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Judge Blocks Presidential Policing Commission For Having Too Many Police

Washington, DC – A federal judge ordered President Donald Trump’s commission studying law enforcement issues in the nation to halt activity on Thursday because no civil rights leaders had been included on the panel.

U.S. District Judge John Bates, who was appointed by President George W. Bush, ruled that the Presidential Commission on Law Enforcement and the Administration of Justice broke the Federal Advisory Committee Act when it stacked the review panel with former and active-duty law enforcement officials, The Washington Times reported.

The Federal Advisory Committee Act (FACA) requires government commissions to get input from “fairly balanced” viewpoints.

Bates said in his 45-page ruling that it was a problem that none of the commission members were representing the opposite side of the issue, The Washington Times reported.

“Especially in 2020, when racial justice and civil rights issues involving law enforcement have erupted across the nation, one may legitimately question whether it is sound policy to have a group with little diversity of experience, examine, behind closed doors, the sensitive issues facing law enforcement and the criminal justice system in America today,” the judge opined.

Bates’ ruling was in response to a lawsuit filed by the National Association for the Advancement of Colored People (NAACP) Legal Defense Fund (LDF) earlier in the year, The Washington Times reported.

The NAACP’s lawsuit named both the U.S. Department of Justice (DoJ) and Attorney General William Barra as defendants.

Bates ruled that the plaintiff had suffered injury because its voice was denied access to the panel, The Washington Times reported.

“Because Attorney General Barr appointed the Commissioners at the same time as establishing the Commission, and only selected from those with law enforcement backgrounds, it does not appear that LDF and its representatives had an opportunity to formally apply for Commission membership,” he wrote.

The judge ordered both parties to submit briefs with recommendations on giving the commission a “fairly balanced” membership, according to The Washington Times.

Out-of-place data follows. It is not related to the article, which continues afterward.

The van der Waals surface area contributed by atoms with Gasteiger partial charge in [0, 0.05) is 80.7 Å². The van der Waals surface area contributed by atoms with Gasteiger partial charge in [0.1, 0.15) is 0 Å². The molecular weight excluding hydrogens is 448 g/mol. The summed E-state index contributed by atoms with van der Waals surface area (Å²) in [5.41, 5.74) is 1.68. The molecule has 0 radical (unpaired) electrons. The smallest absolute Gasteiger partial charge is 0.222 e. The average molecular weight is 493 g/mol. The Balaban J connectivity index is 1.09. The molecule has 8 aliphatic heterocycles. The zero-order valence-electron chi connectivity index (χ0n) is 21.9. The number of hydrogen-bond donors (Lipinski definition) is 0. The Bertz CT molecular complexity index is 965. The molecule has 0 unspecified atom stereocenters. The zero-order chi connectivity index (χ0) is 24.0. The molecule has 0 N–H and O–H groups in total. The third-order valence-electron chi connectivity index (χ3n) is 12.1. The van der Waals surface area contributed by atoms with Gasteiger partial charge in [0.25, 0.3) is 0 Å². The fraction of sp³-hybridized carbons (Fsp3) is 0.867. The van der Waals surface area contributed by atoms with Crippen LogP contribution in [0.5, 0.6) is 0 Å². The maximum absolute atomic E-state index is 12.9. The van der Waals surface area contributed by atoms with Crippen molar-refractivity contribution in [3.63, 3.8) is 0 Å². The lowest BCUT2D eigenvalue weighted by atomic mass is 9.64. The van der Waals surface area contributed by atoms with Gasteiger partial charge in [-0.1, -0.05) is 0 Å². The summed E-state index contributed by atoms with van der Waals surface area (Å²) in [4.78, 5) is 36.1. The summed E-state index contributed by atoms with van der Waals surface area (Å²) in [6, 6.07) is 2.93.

There are currently no defense attorneys, civil rights organizations, or academics seated anywhere on the commission.

“The Court is hard pressed to think of a starker example of non-compliance with FACA’s fair balance requirement than a commission charged with examining broad issues of policing in today’s America that is composed entirely of past and present law enforcement officials,” Bates wrote in his ruling, according to Politico.

“The Commission includes no members from civil rights groups like LDF. Nor does it include any criminal defense attorney, academic, civic leader, or representative of a community organization or social service organization,” he pointed out.

“Instead, all eighteen Commissioners are current or former law enforcement,” the judge added. “This is precisely the type of imbalance that FACA sought to prevent.”

The Presidential law enforcement commission was launched in January as a follow up to an executive order that established its creation in October of 2019.

The panel was tasked with studying mental illness, homelessness, substance abuse, and other issues impacting crime reduction efforts by the law enforcement community, The Washington Times reported.

DoJ said at the time the commission was created that it would study “modern issues affecting law enforcement that most impact the ability of the American people to reduce crime.”

All 18 commissioners appointed to the group were former or current law enforcement officials, The Washington Times reported.

The commission has 15 working groups, too, but the membership of those panels is mostly police and prosecutors.

Bates said that the policing panel’s work violated federal open meeting laws, Reuters reported.

The commission’s final report had been slated for delivery to Barr in October, but the judge put the kibosh on those plans until the makeup of the commission is remedied, according to Politico.

Written by
Sandy Malone

Managing Editor - Twitter/@SandyMalone_ - Prior to joining The Police Tribune, Sandy wrote the Politics.Net column for the Wall Street Journal and was managing editor of Campaigns & Elections magazine. More recently, she was an internationally-syndicated columnist for Conde Nast (BRIDES), The Huffington Post, and Monsters and Critics. Sandy is married to a retired police captain and former SWAT commander.

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Written by Sandy Malone

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